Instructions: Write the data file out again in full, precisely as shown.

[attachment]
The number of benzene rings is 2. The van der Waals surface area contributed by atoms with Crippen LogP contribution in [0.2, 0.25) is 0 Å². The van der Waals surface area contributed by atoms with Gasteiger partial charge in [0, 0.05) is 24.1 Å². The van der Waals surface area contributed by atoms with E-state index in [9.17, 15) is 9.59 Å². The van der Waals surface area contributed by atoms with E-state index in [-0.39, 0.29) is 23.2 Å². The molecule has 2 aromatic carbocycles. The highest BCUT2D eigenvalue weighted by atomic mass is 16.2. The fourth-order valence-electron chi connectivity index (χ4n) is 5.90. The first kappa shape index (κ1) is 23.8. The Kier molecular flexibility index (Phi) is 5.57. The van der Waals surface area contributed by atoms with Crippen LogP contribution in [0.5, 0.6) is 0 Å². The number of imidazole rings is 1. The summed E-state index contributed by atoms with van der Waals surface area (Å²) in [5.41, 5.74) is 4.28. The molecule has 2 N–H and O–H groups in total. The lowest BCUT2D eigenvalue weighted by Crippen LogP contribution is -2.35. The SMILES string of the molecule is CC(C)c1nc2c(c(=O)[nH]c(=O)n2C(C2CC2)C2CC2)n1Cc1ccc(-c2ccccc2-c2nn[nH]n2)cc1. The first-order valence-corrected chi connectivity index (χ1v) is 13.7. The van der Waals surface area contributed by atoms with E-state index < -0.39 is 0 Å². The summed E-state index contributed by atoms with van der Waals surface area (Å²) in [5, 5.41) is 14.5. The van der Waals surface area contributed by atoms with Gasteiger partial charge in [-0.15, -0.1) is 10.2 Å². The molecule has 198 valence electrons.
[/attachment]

The number of benzene rings is 2. The van der Waals surface area contributed by atoms with Crippen LogP contribution in [0.2, 0.25) is 0 Å². The van der Waals surface area contributed by atoms with Gasteiger partial charge in [0, 0.05) is 24.1 Å². The van der Waals surface area contributed by atoms with E-state index in [9.17, 15) is 9.59 Å². The van der Waals surface area contributed by atoms with E-state index in [-0.39, 0.29) is 23.2 Å². The molecule has 2 aromatic carbocycles. The highest BCUT2D eigenvalue weighted by atomic mass is 16.2. The fourth-order valence-electron chi connectivity index (χ4n) is 5.90. The first kappa shape index (κ1) is 23.8. The Kier molecular flexibility index (Phi) is 5.57. The van der Waals surface area contributed by atoms with Crippen LogP contribution in [0.5, 0.6) is 0 Å². The number of imidazole rings is 1. The summed E-state index contributed by atoms with van der Waals surface area (Å²) in [5.41, 5.74) is 4.28. The molecule has 2 N–H and O–H groups in total. The lowest BCUT2D eigenvalue weighted by Crippen LogP contribution is -2.35. The SMILES string of the molecule is CC(C)c1nc2c(c(=O)[nH]c(=O)n2C(C2CC2)C2CC2)n1Cc1ccc(-c2ccccc2-c2nn[nH]n2)cc1. The first-order valence-corrected chi connectivity index (χ1v) is 13.7. The van der Waals surface area contributed by atoms with E-state index < -0.39 is 0 Å². The summed E-state index contributed by atoms with van der Waals surface area (Å²) in [5, 5.41) is 14.5. The van der Waals surface area contributed by atoms with Gasteiger partial charge in [-0.15, -0.1) is 10.2 Å². The molecule has 198 valence electrons.